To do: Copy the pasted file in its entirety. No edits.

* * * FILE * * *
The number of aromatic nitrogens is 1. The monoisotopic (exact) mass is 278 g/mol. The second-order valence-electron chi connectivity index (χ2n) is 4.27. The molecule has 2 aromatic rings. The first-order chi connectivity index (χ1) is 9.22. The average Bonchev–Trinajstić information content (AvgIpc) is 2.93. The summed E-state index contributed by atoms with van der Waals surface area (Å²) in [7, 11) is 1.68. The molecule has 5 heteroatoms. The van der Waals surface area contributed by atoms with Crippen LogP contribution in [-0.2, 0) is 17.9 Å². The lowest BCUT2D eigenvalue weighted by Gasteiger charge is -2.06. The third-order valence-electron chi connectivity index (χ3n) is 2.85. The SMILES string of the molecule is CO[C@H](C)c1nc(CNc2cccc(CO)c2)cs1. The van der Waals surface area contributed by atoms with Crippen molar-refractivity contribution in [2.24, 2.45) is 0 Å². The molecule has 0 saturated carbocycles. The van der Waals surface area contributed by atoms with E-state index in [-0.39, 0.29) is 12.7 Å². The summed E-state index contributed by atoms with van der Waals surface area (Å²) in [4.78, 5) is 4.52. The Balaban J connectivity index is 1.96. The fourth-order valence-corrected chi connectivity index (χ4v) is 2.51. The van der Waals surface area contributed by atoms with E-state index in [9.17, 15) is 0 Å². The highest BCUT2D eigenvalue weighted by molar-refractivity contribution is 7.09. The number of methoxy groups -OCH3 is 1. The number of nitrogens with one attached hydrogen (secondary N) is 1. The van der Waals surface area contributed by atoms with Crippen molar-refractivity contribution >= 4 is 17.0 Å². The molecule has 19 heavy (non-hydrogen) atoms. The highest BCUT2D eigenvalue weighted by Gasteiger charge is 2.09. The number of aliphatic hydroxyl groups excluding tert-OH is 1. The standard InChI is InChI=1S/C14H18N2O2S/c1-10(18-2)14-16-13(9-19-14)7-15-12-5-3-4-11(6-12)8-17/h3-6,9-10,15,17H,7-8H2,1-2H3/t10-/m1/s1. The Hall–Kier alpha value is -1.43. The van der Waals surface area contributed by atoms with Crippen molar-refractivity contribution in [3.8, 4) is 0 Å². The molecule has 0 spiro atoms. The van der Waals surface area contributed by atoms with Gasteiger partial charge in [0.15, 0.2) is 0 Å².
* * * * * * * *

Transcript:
The number of aromatic nitrogens is 1. The monoisotopic (exact) mass is 278 g/mol. The second-order valence-electron chi connectivity index (χ2n) is 4.27. The molecule has 2 aromatic rings. The first-order chi connectivity index (χ1) is 9.22. The average Bonchev–Trinajstić information content (AvgIpc) is 2.93. The summed E-state index contributed by atoms with van der Waals surface area (Å²) in [7, 11) is 1.68. The molecule has 5 heteroatoms. The van der Waals surface area contributed by atoms with Crippen LogP contribution in [-0.2, 0) is 17.9 Å². The lowest BCUT2D eigenvalue weighted by Gasteiger charge is -2.06. The third-order valence-electron chi connectivity index (χ3n) is 2.85. The SMILES string of the molecule is CO[C@H](C)c1nc(CNc2cccc(CO)c2)cs1. The van der Waals surface area contributed by atoms with Crippen molar-refractivity contribution in [2.24, 2.45) is 0 Å². The molecule has 0 saturated carbocycles. The van der Waals surface area contributed by atoms with E-state index in [-0.39, 0.29) is 12.7 Å². The summed E-state index contributed by atoms with van der Waals surface area (Å²) in [4.78, 5) is 4.52. The Balaban J connectivity index is 1.96. The fourth-order valence-corrected chi connectivity index (χ4v) is 2.51. The van der Waals surface area contributed by atoms with E-state index in [9.17, 15) is 0 Å². The highest BCUT2D eigenvalue weighted by molar-refractivity contribution is 7.09. The number of methoxy groups -OCH3 is 1. The number of nitrogens with one attached hydrogen (secondary N) is 1. The van der Waals surface area contributed by atoms with Crippen molar-refractivity contribution >= 4 is 17.0 Å². The molecule has 19 heavy (non-hydrogen) atoms. The highest BCUT2D eigenvalue weighted by Gasteiger charge is 2.09. The number of aliphatic hydroxyl groups excluding tert-OH is 1. The standard InChI is InChI=1S/C14H18N2O2S/c1-10(18-2)14-16-13(9-19-14)7-15-12-5-3-4-11(6-12)8-17/h3-6,9-10,15,17H,7-8H2,1-2H3/t10-/m1/s1. The Hall–Kier alpha value is -1.43. The van der Waals surface area contributed by atoms with Crippen molar-refractivity contribution in [3.8, 4) is 0 Å². The molecule has 0 spiro atoms. The van der Waals surface area contributed by atoms with Gasteiger partial charge in [0.15, 0.2) is 0 Å².